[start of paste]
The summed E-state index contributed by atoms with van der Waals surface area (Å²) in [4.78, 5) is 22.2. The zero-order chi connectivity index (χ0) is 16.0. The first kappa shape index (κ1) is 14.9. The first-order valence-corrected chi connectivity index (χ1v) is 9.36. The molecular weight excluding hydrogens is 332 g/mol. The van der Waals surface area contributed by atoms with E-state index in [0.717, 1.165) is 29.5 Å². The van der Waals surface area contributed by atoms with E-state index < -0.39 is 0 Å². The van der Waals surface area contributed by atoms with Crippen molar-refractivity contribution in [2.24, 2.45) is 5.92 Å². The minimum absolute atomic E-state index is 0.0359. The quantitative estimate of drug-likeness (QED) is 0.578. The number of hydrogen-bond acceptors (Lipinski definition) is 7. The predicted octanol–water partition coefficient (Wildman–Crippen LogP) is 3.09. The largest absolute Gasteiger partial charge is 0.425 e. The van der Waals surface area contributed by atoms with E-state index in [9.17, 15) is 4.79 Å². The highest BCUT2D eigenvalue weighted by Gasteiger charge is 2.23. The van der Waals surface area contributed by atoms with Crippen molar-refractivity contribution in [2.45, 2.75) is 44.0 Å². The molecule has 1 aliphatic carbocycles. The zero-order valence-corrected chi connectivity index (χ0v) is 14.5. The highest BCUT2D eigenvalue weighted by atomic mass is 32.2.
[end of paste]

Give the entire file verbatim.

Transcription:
The summed E-state index contributed by atoms with van der Waals surface area (Å²) in [4.78, 5) is 22.2. The zero-order chi connectivity index (χ0) is 16.0. The first kappa shape index (κ1) is 14.9. The first-order valence-corrected chi connectivity index (χ1v) is 9.36. The molecular weight excluding hydrogens is 332 g/mol. The van der Waals surface area contributed by atoms with E-state index in [0.717, 1.165) is 29.5 Å². The van der Waals surface area contributed by atoms with E-state index < -0.39 is 0 Å². The van der Waals surface area contributed by atoms with Crippen molar-refractivity contribution in [2.24, 2.45) is 5.92 Å². The minimum absolute atomic E-state index is 0.0359. The quantitative estimate of drug-likeness (QED) is 0.578. The number of hydrogen-bond acceptors (Lipinski definition) is 7. The predicted octanol–water partition coefficient (Wildman–Crippen LogP) is 3.09. The largest absolute Gasteiger partial charge is 0.425 e. The van der Waals surface area contributed by atoms with E-state index in [9.17, 15) is 4.79 Å². The highest BCUT2D eigenvalue weighted by Gasteiger charge is 2.23. The van der Waals surface area contributed by atoms with Crippen molar-refractivity contribution in [2.45, 2.75) is 44.0 Å². The molecule has 1 aliphatic carbocycles. The zero-order valence-corrected chi connectivity index (χ0v) is 14.5. The highest BCUT2D eigenvalue weighted by atomic mass is 32.2.